05/07/2004: "Abortion"mood: confused anger
I watched a video on John Kerry's campaign website that showed the senator at a "women's rights" rally getting endorsed by various groups because he has a "pro-family-planning" voting record and would support a woman's right to "choose."
And it made me sick to my stomach, really. What is so sick about it is that all of these people - mostly the fairer sex - were rallying behind abortion as if it were a good thing to have around. I can acknowledge that there are arguments that abortion appears to be, from some perspectives, a better option than going through with birth, even if I don't agree with such arguments.
But why do all these people gather around and act as if we want more people to have more abortions, as if abortions are good and wonderful and help us all live better lives. Maybe we should force everyone to have at least one abortion, so they can experience the positive results of that "right."
Then the speakers at the rally go on quote meaningless statistics, like that 87% of counties don't even have abortion clinics. Oh the horror! Well, did you ever stop to think that maybe 87% of counties don't have much demand for abortions? So maybe we should use tax dollars to pay for abortion clinics to go into those 87% of counties so that even more people can be coerced into having abortions by ativist "family planners."
I do believe that it is true that some of the sentiment that "abortion is good" among pro-choice activists is really just a knee-jerk reaction against the strong pro-life sentiment that "abortion is bad." I also believe that if the pro-life crowd were to focus more on making abortions less needed than on making abortions illegal (which won't solve the problem), then more babies would be born than are today, and, just maybe, some of the "abortion is good" sentiment would go away as well.
So, clearly, I do not think abortion is good, nor do I think it should be made illegal at the national level. On the other hand, the federal government most certainly should not fund any group that condones or encourages abortion either - I think the so called "gag rule" is a good compromise between funding "planned parenthood" type groups and funding abortion. However, the real solution is to stop public money from going to these organizations at all.
Just because I would not support federal legislation outlawing abortion doersn't mean that support it. My stance against such federal legislation is a result of my strong views on liberty and the need for as few laws as possible to preserve liberty. I think, in fact, that abortion is akin to murder, and that the "choice" argument is fatally flawed. Let me explain:
My stance that abortion is akin to murder stems from my understanding of biology as opposed to some religious notion of life. An egg in a woman is not unique in the world - it is wholy derived from the woman, and as such, I would consider it a part of her body. Let her do with it what she will. The same goes for a man and his sperm. However, after fertilization, the zygote is no longer a simple combination of the man and the woman. Due to the process called crossover, the DNA of the zygote is unique in all the world. This is what defines a new individual - we have what is indeed a unique human being. To snuff this indivual out on purpose seems little different to me than to snuff out any unique person's life on purpose.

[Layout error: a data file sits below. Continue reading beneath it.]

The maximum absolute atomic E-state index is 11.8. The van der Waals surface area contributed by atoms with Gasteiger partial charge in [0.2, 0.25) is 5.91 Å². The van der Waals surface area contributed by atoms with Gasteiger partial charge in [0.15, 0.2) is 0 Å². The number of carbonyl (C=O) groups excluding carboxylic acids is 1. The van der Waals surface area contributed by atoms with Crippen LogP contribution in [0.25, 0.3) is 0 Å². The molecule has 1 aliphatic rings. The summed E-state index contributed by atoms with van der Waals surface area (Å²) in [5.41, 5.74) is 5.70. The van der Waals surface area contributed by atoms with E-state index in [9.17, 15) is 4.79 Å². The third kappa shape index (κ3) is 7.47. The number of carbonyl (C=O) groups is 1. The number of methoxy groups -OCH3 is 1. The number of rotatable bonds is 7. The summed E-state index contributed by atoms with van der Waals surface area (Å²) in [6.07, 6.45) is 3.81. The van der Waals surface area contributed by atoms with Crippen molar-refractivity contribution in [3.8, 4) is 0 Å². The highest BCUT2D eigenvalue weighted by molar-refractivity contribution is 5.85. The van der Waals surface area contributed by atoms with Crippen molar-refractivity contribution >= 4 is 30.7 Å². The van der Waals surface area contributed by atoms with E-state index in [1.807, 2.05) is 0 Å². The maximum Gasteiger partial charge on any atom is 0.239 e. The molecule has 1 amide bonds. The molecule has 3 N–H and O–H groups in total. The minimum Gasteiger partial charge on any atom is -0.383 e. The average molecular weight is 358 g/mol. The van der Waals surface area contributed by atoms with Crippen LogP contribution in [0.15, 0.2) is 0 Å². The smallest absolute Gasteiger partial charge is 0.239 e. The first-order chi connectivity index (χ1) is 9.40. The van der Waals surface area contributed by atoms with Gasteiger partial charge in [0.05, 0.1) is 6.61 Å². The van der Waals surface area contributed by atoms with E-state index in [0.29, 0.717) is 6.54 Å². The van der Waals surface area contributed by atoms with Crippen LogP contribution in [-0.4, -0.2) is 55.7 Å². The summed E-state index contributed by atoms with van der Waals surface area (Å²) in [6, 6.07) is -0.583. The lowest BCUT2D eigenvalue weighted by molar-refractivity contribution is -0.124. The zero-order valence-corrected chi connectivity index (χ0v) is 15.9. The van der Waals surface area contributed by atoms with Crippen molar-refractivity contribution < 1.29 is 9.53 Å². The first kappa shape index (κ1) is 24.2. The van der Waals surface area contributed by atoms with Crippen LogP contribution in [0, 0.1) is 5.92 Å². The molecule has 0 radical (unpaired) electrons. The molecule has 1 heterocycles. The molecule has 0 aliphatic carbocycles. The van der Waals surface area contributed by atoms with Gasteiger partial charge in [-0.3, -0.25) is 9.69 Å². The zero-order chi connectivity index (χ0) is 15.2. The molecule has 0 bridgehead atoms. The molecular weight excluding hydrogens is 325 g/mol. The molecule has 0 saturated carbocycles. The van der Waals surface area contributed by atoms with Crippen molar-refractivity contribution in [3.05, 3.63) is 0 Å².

In fact, fertilization is the single place where an event occurs that causes a distinct change - after that its all just one continuous process. I do not understand how passing through an orfice in birth suddenly makes someone a person that can't be snuffed out legally (except in the case of partial birth abortions, which somehow are different, I suppose because the baby has a vacuum in the brain). While birth is a significant event, there is no justifiable reason to make this the boundary any more than, say, teething, or sexual maturity. Maybe we should let mothers kill their children until they start noctural emissions or ovulation. Or maybe menopause and middle age is a better indicator. At least then kids might behave...
Now, onto the argument that this is about a woman's reproductive right to choose. I'm sorry, but the reproductive choice was made when the woman choose to have sex. After the sex comes reproductive responsibility, namely carrying any potential product of the sex to term and ensuring that the potential child is cared for and nurtured into a productive adult. The man shares in this responsibilty, have no doubt, since he also made the choice. I am of course aware that this doesn't not account for sex that the woman does not choose to have - namely in cases of rape. I think reasonable people could disagree on this topic. I personally lean towards killing the rapist, not the baby.
As for Roe v. Wade, it is fairly clear to me that the ruling was not legally justified, and is probally the single best example of the damage activist judges with radical agendas can do in this our system of common law and judicial review, an extremely flawed paradigm for a judicial system.
Well, thats all for now. I'll get off the soapbox for just a while now.